This Dark Matter review contains spoilers.
Dark Matter Season 2, Episode 11 & 12
On the surface, there’s not much that connects “Wish I’d Spaced You When I Had the Chance” with “Sometimes In Life You Don’t Get to Choose,” this week’s pair of Dark Matter episodes that comprise the penultimate lead-in to the finale. However, while there was an air of inevitability around events like Kierkan’s return or Ryo’s coup, intriguing threads of character details were woven throughout the exciting and suspenseful narrative that enriched and deepened the stories being told. Few shows do these little moments quite as skillfully as Dark Matter.
Nowhere was this combination of natural storytelling and character depth more noticeable than with the tale of Three and Five falling prey to a nasty clan of backwater-planet ruffians. It almost seems surprising that the scrappy but ultimately vulnerable Five hasn’t been captured before this, but when it finally happened, its obviousness felt undeniably right rather than predictable. It made total sense that she’d get grabbed, and of course she’d find a way to fight back, however futile. But it was still enjoyable to see it played out as it should.
Add to it the sour fruit prank, the coms being unavailable, and Three’s brutally efficient rescue, and you’ve got the perfect formula for close-quarters bonding. Viewers most likely noticed the mention of five family members with only four dispatched, but the tension caused by the wounding of Three was the perfect vehicle for Five to step to the fore. And how perfect was her seeing right through Three’s attempt to make her leave by insulting and hurting her? It made the eventual rescue all that more triumphant.
It took a moment to realize why Three allowed Kierkan to keep his clone’s memories of the failed attempt to bring the Raza crew to justice while destroying the drone that took his testimony. The expert deduction skills of the Galactic Authority investigator make him an interesting character, and it’s certain he will return for another try. But now he knows that Truffault, Mikkei, and Traugott are involved, and perhaps he will at some point be won over by the truth behind the Iriden 3 disaster.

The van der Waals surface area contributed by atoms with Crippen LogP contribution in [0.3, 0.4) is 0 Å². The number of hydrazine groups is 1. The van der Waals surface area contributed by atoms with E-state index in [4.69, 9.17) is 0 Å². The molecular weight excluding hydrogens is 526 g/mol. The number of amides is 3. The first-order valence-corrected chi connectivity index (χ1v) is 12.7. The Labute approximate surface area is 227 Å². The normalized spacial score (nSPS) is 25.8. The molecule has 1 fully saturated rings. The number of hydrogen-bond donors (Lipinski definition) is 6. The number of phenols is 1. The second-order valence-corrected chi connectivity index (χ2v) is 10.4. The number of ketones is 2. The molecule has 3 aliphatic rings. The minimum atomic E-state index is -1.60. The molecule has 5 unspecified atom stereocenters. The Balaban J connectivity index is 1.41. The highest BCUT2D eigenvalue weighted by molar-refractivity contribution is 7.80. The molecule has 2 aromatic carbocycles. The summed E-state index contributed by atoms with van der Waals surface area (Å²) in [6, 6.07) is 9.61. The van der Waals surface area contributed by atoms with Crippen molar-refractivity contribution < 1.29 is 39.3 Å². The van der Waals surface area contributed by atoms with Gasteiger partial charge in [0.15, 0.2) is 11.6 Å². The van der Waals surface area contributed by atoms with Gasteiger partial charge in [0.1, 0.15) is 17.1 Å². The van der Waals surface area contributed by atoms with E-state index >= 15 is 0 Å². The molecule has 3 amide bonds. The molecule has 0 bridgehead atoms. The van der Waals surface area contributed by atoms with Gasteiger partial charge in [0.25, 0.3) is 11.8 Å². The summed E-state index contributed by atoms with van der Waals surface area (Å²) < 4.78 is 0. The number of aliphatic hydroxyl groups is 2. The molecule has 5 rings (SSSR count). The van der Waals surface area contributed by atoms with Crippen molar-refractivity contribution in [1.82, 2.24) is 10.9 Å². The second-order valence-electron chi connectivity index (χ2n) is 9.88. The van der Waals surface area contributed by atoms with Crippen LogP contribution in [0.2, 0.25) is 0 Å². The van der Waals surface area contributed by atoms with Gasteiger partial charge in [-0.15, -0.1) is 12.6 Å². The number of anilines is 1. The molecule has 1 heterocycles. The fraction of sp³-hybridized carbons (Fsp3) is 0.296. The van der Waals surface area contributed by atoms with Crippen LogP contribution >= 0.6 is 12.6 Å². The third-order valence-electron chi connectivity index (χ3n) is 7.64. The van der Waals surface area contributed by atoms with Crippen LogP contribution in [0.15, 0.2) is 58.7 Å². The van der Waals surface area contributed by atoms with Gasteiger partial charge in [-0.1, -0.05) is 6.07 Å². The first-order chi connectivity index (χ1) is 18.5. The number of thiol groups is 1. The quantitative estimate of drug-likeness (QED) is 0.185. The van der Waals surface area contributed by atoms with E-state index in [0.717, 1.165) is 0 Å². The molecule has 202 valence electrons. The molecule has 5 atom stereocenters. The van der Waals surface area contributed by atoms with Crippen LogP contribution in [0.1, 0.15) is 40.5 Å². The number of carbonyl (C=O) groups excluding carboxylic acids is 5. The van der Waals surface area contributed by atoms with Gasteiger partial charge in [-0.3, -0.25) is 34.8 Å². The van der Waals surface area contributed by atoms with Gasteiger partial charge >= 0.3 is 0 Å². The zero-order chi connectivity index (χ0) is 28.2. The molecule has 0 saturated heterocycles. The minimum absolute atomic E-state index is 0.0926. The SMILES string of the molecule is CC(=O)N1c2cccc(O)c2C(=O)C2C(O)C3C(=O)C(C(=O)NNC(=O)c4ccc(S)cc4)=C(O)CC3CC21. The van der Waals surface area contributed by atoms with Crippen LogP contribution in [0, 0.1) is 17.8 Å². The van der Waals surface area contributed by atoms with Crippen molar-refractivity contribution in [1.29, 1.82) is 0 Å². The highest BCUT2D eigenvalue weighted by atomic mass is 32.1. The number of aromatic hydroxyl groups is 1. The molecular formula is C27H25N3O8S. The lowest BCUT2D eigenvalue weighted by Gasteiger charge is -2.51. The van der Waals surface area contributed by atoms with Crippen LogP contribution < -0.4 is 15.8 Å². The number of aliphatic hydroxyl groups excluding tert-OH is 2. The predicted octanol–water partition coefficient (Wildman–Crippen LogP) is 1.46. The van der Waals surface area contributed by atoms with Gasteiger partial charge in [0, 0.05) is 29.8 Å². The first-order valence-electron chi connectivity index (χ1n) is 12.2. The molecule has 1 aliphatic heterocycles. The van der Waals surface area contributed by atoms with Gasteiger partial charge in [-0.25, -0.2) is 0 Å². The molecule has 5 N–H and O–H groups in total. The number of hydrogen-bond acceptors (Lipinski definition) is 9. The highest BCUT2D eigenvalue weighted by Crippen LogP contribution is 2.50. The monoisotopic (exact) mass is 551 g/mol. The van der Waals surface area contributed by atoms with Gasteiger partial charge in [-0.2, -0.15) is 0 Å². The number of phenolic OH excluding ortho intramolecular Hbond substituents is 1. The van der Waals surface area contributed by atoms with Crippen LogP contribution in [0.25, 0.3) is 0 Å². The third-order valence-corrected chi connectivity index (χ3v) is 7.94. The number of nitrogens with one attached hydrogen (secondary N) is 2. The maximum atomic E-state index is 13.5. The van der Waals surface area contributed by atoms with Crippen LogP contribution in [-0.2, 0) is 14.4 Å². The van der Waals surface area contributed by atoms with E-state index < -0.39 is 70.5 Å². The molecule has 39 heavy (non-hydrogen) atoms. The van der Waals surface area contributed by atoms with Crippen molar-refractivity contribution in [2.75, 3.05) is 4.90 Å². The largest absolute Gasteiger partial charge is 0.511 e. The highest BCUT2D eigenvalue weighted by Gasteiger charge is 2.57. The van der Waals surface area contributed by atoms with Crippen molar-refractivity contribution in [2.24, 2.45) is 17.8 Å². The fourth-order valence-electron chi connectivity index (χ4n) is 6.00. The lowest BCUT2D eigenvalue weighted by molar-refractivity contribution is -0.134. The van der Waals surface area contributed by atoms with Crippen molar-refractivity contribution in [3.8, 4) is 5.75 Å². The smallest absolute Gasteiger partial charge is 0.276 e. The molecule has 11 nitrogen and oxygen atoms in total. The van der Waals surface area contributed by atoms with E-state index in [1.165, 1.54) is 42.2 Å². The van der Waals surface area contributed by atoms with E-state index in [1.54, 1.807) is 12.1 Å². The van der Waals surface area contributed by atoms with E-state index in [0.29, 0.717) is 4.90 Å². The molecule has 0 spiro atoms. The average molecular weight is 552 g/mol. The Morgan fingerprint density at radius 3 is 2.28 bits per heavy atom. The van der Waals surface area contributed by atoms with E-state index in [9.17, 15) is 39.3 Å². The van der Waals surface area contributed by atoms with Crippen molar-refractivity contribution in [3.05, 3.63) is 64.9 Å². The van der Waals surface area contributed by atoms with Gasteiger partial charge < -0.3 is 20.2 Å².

The first hour also delivered insightful glimpses into the redemption of Six and the dilemma of Four wanting his memories back. Although Six is still one of the most underused characters in the show, it was nice to see him back in the Marauder’s pilot seat. On the one hand, it makes sense that trust was not won back too easily, but on the other hand, it’s high time for him to rejoin the fold. Four, though, is on a whole different journey which requires the restoration of his memories: a nice transition into the second episode of the night.
His path back to Zairon was just as inevitable if not moreso than the actions of the previous storyline. Reclaiming the throne was a given; it was the how and when that kept it on the back burner. A successful coup required knowing whom to trust, and only Ryo’s memories could provide that. As many doubts as the Android may have had about her decision to help Four regain his lost self, who could blame her? Two admirably didn’t.
The subtlety of his transformation, though, caused a pleasant dissonance in the viewer’s perception. Some, like Five and Nyx, did not like the change, while others, like Six, may not have noticed much difference. What really stood out in the end were the smiles, an expression rarely seen on Four’s face. And despite the massacre at his hands, he still showed compassion for the Android and gave her a clue to her own past and why she was made different – magnificent!
The involvement of the Seers in Ryo’s initial failure to regain the throne was a nice twist, although in retrospect it should have been obvious. It was also extremely satisfying to see the stepmother’s confession, subsequent rise to power, and eventual fall at Hiro’s admonition. Another nice touch was the reminiscence between Ryo and Misaki, which emphasized both the change in Four’s personality and the surprising emotions their now-shared memories brought to bear.
Perhaps the Seers couldn’t predict Ryo choosing to kill them all along with his betrayers and — shockingly — his beloved stepbrother because their predictive model was based on Four rather than Ryo Tetsuda. Certainly the viewers and the Raza crew would have hoped for a more peaceful ascent to the throne. One could have almost hoped for Six’s idea for using the blink drive to bring down the corrupt GA and the warring corporations could come to fruition with the help of Zairon forces.
It could still happen, but as unlikely a happy ending as that may be, it leaves viewers wondering what might happen in the finale. Given the episode title, which will not be spoiled here, it definitely seems like Two might take Six’s advice to heart – but how? And who will be the main opponent in the final battle? Truffault? Kierkan? Rook? The finale, like the rest of the series, will surely defy expectations while still brilliantly following its unwaveringly logical narrative path to a tee. It wouldn’t be Dark Matter if it didn’t.